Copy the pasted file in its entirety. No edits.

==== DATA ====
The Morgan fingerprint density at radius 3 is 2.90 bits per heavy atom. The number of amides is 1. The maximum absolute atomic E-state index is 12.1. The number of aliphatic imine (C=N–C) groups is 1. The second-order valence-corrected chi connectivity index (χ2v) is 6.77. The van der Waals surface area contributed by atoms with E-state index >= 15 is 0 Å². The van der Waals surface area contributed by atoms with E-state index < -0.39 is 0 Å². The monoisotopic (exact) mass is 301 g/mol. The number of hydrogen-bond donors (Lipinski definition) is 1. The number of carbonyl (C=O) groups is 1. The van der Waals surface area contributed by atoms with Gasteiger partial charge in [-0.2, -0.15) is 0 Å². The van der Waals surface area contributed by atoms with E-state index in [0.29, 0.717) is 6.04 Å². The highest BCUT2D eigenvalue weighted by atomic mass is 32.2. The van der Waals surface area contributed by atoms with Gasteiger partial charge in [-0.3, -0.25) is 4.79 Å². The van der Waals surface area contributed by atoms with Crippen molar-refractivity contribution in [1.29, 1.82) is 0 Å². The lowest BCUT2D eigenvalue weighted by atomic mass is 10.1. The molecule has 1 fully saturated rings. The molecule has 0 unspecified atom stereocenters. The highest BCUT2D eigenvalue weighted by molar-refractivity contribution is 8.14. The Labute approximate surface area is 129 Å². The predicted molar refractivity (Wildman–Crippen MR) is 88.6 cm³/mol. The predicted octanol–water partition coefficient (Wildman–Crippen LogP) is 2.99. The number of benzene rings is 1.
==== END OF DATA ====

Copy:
The Morgan fingerprint density at radius 3 is 2.90 bits per heavy atom. The number of amides is 1. The maximum absolute atomic E-state index is 12.1. The number of aliphatic imine (C=N–C) groups is 1. The second-order valence-corrected chi connectivity index (χ2v) is 6.77. The van der Waals surface area contributed by atoms with E-state index >= 15 is 0 Å². The van der Waals surface area contributed by atoms with E-state index < -0.39 is 0 Å². The monoisotopic (exact) mass is 301 g/mol. The number of hydrogen-bond donors (Lipinski definition) is 1. The number of carbonyl (C=O) groups is 1. The van der Waals surface area contributed by atoms with Gasteiger partial charge in [-0.2, -0.15) is 0 Å². The van der Waals surface area contributed by atoms with E-state index in [0.29, 0.717) is 6.04 Å². The highest BCUT2D eigenvalue weighted by atomic mass is 32.2. The van der Waals surface area contributed by atoms with Gasteiger partial charge in [-0.3, -0.25) is 4.79 Å². The van der Waals surface area contributed by atoms with Crippen molar-refractivity contribution in [1.29, 1.82) is 0 Å². The lowest BCUT2D eigenvalue weighted by atomic mass is 10.1. The molecule has 1 fully saturated rings. The molecule has 0 unspecified atom stereocenters. The highest BCUT2D eigenvalue weighted by molar-refractivity contribution is 8.14. The Labute approximate surface area is 129 Å². The predicted molar refractivity (Wildman–Crippen MR) is 88.6 cm³/mol. The predicted octanol–water partition coefficient (Wildman–Crippen LogP) is 2.99. The number of benzene rings is 1.